There is a vocal minority in the comics fandom who recently proclaimed that comics shouldn’t be political. In truth comics, like all art, have always been political. Even before the first comic strips, political cartoons were used to lash out at petty tyrants. Ben Franklin used them to convey the ideals that led to the founding of America to the largely illiterate masses and Thomas Nast helped topple Tammany Hall with his work.
This fine American tradition of speaking truth to power through pictures continued through the years to become part of the foundation of the superhero. Superman went after corrupt bankers and the KKK. Joe Simon and Jack Kirby had Steve Rogers punching Adolf Hitler long before the United States entered into the second World War. Stan Lee had J. Jonah Jameson extolling the virtues of a free press and standing up for student protesters of the Vietnam War at the same time Dennis O’Neil was reimagining Green Arrow into a modern-day Robin Hood.
With Halloween Man #18, Drew Edwards continues this tradition, as he pits everyone’s favorite ever-loving, monster-eating, half-zombie hero against an evil that seems all too familiar in 21st Century America; racism. The fact that racism is represented by the Red Guard, a group of Communist Klansmen (and yes, the conflict between those ideologies is pointed out), does not diminish the power of that message.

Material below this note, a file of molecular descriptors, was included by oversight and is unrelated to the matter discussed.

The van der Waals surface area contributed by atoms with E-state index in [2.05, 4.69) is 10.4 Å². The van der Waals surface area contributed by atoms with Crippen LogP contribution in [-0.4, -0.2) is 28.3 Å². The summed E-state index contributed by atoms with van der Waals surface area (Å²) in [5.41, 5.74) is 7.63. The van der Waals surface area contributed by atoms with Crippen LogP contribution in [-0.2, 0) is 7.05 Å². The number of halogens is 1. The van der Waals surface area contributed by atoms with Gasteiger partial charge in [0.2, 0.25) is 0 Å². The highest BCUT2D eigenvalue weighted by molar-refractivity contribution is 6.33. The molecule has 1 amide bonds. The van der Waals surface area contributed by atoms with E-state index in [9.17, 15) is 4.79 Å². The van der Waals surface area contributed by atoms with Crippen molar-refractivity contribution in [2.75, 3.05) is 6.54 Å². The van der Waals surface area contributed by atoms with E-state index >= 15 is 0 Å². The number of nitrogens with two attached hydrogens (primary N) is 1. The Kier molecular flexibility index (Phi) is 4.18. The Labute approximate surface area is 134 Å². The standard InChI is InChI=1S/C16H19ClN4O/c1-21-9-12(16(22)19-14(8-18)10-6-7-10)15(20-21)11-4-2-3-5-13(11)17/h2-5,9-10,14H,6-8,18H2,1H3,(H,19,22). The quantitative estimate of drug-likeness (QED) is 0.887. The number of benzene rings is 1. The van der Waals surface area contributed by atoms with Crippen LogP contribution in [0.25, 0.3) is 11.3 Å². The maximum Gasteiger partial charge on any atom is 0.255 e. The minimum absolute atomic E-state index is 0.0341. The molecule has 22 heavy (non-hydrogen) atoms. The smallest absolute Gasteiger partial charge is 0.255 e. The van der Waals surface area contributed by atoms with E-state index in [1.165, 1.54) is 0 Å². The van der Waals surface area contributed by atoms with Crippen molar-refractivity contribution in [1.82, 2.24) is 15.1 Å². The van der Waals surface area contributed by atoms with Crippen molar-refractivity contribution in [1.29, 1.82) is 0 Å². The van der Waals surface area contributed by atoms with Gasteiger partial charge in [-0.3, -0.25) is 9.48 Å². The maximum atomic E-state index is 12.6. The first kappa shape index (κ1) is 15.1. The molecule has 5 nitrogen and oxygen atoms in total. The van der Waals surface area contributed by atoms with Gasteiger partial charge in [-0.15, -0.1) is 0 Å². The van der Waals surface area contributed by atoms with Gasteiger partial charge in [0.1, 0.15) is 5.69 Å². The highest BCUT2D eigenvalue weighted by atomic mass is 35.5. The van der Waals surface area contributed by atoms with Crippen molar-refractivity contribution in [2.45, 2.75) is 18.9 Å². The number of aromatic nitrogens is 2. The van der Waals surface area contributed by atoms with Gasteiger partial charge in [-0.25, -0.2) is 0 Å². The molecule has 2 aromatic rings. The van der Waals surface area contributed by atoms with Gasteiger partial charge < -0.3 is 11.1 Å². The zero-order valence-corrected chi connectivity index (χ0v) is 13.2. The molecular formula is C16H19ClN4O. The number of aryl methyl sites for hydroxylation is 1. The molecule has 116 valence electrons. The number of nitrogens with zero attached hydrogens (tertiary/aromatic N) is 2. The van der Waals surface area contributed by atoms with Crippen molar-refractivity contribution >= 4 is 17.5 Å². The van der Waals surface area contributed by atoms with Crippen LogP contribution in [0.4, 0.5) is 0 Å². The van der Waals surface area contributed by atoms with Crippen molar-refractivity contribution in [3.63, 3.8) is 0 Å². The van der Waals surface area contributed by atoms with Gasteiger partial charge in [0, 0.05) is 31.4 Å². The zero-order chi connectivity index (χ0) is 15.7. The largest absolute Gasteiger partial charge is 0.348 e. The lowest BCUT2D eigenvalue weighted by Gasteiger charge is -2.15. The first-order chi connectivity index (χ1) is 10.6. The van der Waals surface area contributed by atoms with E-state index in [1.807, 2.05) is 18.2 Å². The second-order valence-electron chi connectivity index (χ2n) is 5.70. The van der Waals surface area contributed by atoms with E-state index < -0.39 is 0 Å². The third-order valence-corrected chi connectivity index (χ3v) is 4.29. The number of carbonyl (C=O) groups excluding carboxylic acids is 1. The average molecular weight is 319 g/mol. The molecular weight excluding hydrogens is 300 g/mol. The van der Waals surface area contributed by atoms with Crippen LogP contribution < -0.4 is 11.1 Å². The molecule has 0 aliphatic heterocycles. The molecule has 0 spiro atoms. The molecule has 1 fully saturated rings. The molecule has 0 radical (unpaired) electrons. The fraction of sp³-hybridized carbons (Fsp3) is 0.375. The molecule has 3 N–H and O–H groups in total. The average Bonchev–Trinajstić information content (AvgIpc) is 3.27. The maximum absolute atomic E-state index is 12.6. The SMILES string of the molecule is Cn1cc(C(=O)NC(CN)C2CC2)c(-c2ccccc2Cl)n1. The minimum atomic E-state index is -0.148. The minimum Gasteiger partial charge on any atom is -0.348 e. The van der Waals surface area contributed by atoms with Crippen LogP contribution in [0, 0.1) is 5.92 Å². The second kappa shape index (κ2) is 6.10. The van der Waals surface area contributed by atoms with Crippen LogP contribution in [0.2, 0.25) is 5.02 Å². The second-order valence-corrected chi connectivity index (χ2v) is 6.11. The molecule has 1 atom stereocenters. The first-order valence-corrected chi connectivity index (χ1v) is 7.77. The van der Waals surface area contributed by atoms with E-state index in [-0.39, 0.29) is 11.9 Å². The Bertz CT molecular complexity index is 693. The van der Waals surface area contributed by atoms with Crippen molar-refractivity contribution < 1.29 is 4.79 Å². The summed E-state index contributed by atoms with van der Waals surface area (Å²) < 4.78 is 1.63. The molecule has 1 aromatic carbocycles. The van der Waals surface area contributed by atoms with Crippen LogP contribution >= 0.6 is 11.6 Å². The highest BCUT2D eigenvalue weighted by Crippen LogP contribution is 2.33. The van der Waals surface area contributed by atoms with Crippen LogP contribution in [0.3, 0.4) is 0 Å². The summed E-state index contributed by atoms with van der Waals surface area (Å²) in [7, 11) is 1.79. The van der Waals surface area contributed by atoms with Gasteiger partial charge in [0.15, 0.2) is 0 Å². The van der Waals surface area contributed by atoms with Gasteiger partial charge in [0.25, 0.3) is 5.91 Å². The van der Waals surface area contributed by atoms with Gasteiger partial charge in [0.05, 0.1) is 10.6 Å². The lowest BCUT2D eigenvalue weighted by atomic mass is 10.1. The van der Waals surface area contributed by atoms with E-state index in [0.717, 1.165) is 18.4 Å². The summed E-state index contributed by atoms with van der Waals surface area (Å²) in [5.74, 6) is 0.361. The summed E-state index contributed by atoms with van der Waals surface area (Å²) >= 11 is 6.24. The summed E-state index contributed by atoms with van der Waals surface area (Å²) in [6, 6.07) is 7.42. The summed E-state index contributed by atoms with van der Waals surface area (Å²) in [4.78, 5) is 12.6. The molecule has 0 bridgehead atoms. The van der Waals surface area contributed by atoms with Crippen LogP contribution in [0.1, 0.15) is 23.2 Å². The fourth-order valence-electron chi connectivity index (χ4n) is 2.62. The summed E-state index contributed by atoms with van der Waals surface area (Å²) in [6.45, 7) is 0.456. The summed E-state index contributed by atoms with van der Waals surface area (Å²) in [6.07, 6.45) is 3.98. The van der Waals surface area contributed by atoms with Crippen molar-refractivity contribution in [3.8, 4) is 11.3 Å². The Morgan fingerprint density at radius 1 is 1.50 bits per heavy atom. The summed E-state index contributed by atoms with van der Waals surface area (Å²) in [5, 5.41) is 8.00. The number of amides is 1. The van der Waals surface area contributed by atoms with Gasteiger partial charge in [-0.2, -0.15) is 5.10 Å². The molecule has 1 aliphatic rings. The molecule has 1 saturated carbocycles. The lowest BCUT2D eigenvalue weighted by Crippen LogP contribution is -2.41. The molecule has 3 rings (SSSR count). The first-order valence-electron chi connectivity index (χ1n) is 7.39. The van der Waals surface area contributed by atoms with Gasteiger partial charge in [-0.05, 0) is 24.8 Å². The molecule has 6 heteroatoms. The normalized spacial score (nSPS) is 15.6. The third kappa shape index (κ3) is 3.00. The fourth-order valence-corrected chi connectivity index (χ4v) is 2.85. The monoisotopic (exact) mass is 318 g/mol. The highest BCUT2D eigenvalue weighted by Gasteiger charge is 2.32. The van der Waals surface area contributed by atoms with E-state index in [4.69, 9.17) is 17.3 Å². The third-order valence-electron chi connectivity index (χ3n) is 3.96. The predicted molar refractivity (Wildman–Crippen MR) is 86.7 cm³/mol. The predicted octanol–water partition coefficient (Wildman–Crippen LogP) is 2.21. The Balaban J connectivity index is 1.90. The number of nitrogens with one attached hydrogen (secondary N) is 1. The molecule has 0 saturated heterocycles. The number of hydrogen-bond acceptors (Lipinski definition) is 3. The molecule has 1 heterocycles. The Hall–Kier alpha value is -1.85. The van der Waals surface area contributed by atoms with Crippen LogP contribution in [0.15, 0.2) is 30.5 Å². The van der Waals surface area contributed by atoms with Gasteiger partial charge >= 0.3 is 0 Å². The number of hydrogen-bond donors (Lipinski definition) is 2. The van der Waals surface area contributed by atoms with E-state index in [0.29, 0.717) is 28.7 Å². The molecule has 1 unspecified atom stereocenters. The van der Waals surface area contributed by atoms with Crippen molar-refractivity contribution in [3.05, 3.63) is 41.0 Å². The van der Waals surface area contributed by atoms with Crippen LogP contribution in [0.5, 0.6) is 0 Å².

Though comparisons are inevitable with this kind of story, I would liken this issue to the Captain America run of Steve Englehart and the comics that led to Steve Rogers giving up his name to become Nomad. Oh, we don’t see Solomon Hitch become disillusioned and hang up his shovel. Not by a long shot! But Edwards’ script sports a similar aesthetic, as the political commentary is balanced by over-the-top action sequences as Halloween Man tries to stop the Red Guard from summoning a demon to destroy the people they hate. It isn’t subtle, but it gets its point across. And who was expecting subtlety in a comic about a half-zombie superhero who eats the bad guys?
Artist Jason Wilson does a fine job of bringing Edwards’ words to life. Wilson is a good visual storyteller, and the action of the issue is well conveyed, with the characters having a real sense of weight as the conflict unfolds. Were it not for a few oddly forced expressions here and there and the colors seeming a bit too bright relative to the inking, the artwork would be flawless.
I won’t spoil the twist ending of this issue. Suffice it to say a lot of people will be upset by it. However, Edwards addresses it in both the forward and afterward of this issue and acquits himself quite well, in my opinion. Let those who wish to avoid controversy and real-world issues in their comics likewise avoid this issue. The rest of us, quite sensibly, will enjoy Halloween Man‘s moral complexity and watching a half-zombie beat up Klansmen.
Halloween Man #18 is now available on Comixology.